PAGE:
The Senate yesterday approved stricter limitations on the use of taxpayer funds for "franked," or free postage, mail and told a House-Senate conference committee to reduce by 5 percent the $2.2 billion it authorized for the operations of the House, Senate and congressional agencies.
The Senate voted to exempt the Library of Congress from the reduction.
After more than eight hours of debate that began Wednesday, the Senate voted 72 to 24 to approve its version of a legislative appropriations bill for fiscal 1991.
The House version of the appropriations bill calls on the conference to reduce the overall total by 2 percent, setting the stage for a potentially difficult session to iron out the differences in the House and Senate versions.
The appropriations bill has become politically sensitive because it pays for the operation of Congress at a time when many voters seem discontent with incumbents.
Rep. Vic Fazio (D-Calif.), chairman of the House Appropriations subcommittee on legislative branch appropriations who will lead that body's conferees, reacted to the Senate version by saying that "the two percent cut will apply to the House accounts and the five percent will apply to the Senate," an aide said yesterday.
On the increasingly controversial issue of free mail, the Senate approved an amendment by Sen. Don Nickles (R-Okla.), the ranking minority member on the Senate Appropriations legislative subcommittee, to boost the overall franking allowance for the 100 senators to $30 million from last year's $24 million, but the amount is less than the $35.5 million recommended by the Senate Appropriations Committee.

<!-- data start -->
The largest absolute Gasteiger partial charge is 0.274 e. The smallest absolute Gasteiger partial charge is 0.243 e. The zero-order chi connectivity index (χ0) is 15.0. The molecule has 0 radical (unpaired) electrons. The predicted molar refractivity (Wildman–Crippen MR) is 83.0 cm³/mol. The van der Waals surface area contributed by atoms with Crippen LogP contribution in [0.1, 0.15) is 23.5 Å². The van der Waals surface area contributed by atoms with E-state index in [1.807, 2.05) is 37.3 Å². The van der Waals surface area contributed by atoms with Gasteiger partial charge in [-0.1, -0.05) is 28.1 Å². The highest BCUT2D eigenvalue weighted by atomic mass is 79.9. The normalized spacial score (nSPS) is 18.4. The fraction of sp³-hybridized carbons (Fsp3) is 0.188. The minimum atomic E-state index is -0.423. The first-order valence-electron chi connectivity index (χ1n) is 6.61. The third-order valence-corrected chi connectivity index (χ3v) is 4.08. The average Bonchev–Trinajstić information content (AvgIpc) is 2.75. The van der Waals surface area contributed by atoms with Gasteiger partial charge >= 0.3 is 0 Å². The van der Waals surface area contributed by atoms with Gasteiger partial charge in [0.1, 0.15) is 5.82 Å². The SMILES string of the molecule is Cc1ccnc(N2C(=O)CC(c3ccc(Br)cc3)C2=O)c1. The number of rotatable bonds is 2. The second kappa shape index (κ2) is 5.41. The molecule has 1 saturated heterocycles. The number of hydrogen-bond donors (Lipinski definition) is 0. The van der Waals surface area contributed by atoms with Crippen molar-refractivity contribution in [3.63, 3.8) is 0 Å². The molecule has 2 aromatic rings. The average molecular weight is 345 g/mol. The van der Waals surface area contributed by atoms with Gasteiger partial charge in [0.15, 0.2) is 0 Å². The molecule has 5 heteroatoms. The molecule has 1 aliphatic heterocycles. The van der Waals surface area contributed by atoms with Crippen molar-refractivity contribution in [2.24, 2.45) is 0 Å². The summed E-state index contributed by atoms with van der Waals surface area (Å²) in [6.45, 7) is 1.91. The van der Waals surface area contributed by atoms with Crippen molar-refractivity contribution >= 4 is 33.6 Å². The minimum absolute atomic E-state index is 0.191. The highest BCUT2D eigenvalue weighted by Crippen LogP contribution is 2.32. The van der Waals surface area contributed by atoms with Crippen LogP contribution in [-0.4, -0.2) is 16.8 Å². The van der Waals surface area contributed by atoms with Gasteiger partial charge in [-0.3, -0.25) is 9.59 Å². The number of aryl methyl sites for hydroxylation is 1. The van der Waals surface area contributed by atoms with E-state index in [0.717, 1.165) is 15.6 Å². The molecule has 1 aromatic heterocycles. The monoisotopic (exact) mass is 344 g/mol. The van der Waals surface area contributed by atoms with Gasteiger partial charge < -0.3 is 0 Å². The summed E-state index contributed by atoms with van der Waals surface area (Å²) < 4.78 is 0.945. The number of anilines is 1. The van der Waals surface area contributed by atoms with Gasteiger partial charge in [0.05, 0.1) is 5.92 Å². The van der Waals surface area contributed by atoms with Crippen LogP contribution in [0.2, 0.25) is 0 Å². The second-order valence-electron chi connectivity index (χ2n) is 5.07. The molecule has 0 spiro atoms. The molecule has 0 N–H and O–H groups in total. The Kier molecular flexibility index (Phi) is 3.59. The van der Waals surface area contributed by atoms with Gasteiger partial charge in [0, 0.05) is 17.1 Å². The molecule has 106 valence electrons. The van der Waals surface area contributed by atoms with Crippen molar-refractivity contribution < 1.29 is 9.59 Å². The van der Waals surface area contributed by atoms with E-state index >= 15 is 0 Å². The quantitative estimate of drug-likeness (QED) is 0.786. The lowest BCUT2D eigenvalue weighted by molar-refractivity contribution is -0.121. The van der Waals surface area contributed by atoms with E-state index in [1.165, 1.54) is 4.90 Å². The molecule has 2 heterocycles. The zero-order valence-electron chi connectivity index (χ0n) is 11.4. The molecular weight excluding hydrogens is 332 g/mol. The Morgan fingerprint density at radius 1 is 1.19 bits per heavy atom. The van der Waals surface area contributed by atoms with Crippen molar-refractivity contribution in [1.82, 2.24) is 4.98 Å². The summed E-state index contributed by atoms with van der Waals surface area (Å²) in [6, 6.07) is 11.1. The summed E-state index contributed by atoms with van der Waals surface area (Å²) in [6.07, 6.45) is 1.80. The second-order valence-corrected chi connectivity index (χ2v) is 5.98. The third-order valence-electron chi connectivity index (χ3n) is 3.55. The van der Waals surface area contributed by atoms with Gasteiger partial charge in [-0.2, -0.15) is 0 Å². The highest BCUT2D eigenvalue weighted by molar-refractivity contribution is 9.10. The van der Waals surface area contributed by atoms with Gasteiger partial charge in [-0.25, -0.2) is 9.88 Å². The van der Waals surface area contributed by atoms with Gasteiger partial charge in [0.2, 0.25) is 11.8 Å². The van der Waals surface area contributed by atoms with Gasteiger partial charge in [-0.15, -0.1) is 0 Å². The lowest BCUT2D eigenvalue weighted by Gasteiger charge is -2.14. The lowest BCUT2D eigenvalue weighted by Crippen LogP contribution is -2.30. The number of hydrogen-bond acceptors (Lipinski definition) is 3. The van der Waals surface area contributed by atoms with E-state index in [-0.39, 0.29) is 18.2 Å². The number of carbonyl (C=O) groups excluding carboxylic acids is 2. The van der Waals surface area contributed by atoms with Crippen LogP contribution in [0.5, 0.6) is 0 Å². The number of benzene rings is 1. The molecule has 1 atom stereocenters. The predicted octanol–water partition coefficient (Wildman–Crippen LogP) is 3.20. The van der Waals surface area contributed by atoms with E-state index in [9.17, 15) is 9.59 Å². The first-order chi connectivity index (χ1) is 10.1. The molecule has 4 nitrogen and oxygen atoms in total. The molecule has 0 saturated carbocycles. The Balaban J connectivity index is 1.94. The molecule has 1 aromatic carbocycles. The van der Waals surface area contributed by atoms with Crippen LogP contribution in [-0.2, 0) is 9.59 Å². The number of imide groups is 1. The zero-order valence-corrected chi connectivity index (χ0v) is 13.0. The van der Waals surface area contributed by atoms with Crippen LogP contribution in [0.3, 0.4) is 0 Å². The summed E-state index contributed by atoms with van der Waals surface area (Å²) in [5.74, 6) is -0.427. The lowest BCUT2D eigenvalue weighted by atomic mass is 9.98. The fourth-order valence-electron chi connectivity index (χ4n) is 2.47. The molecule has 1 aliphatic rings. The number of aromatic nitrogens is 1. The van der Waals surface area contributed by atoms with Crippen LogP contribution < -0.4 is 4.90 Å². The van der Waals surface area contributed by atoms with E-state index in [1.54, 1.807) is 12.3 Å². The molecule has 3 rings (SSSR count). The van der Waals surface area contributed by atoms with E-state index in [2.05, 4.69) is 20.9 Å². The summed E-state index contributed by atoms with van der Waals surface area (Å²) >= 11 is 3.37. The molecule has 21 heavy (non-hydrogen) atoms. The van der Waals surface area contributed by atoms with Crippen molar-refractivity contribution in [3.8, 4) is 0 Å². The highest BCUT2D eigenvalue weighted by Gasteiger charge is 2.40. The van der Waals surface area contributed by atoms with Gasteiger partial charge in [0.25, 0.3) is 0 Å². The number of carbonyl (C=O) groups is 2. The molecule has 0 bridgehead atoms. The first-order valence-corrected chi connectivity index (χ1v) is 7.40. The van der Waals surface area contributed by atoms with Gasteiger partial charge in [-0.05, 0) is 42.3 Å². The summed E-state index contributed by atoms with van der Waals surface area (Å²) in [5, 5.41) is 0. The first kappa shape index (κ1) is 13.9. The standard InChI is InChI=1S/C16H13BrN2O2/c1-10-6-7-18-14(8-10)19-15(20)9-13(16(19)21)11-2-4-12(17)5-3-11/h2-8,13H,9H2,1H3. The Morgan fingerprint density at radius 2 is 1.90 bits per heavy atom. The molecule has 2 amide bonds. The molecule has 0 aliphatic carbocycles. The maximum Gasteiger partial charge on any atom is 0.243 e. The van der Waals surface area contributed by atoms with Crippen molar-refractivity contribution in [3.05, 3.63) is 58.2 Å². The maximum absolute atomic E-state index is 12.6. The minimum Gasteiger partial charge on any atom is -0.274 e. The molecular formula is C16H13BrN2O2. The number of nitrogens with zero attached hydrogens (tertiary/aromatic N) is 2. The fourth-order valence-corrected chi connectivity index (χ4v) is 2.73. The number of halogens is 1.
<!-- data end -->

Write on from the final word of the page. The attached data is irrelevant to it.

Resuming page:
The Senate also voted 50 to 44 to end the practice by which one senator transfers unused mail funds to another senator, usually one up for reelection.
The amendment, also from Nickles, prevailed in part with the votes of five Democrats up for reelection: Sens. Tom Harkin (D-Iowa), Carl Levin (D-Mich.), J. James Exon (D-Neb.), Joseph R. Biden (D-Del.) and John F. Kerry (D-Mass.). Nearly all Republicans backed Nickles.
Another conflict between the two bodies is expected over a House provision that would prohibit members of either body from using personal or political campaign funds to supplement official expense allowances.
Senators now are permitted to use their own or campaign funds for such things as additional staff, mailings and, most frequently, the cost of television tapes and transmission from the Senate television studio.
The Senate bill calls for a year's delay on the prohibition, which is aleady a House rule, so that its impact could be assessed.